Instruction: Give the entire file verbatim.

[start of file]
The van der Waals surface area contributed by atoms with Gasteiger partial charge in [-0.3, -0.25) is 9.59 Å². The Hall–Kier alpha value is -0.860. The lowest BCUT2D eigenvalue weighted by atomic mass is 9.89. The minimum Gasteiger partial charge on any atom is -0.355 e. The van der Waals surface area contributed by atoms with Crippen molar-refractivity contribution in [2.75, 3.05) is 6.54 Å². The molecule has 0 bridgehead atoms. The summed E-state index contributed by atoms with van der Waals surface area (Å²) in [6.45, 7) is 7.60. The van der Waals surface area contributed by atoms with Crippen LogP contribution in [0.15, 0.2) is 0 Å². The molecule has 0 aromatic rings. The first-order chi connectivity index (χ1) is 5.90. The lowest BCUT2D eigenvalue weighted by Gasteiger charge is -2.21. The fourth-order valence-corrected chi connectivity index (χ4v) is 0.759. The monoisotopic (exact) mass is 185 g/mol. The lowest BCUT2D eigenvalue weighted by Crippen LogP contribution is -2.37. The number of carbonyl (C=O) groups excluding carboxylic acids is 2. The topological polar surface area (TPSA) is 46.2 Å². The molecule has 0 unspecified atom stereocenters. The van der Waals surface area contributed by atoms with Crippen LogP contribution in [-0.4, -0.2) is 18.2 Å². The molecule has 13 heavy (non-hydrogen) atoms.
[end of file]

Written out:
The van der Waals surface area contributed by atoms with Gasteiger partial charge in [-0.3, -0.25) is 9.59 Å². The Hall–Kier alpha value is -0.860. The lowest BCUT2D eigenvalue weighted by atomic mass is 9.89. The minimum Gasteiger partial charge on any atom is -0.355 e. The van der Waals surface area contributed by atoms with Crippen molar-refractivity contribution in [2.75, 3.05) is 6.54 Å². The molecule has 0 bridgehead atoms. The summed E-state index contributed by atoms with van der Waals surface area (Å²) in [6.45, 7) is 7.60. The van der Waals surface area contributed by atoms with Crippen LogP contribution in [0.15, 0.2) is 0 Å². The molecule has 0 aromatic rings. The first-order chi connectivity index (χ1) is 5.90. The lowest BCUT2D eigenvalue weighted by Gasteiger charge is -2.21. The fourth-order valence-corrected chi connectivity index (χ4v) is 0.759. The monoisotopic (exact) mass is 185 g/mol. The lowest BCUT2D eigenvalue weighted by Crippen LogP contribution is -2.37. The number of carbonyl (C=O) groups excluding carboxylic acids is 2. The topological polar surface area (TPSA) is 46.2 Å². The molecule has 0 unspecified atom stereocenters. The van der Waals surface area contributed by atoms with Crippen LogP contribution in [-0.4, -0.2) is 18.2 Å². The molecule has 13 heavy (non-hydrogen) atoms.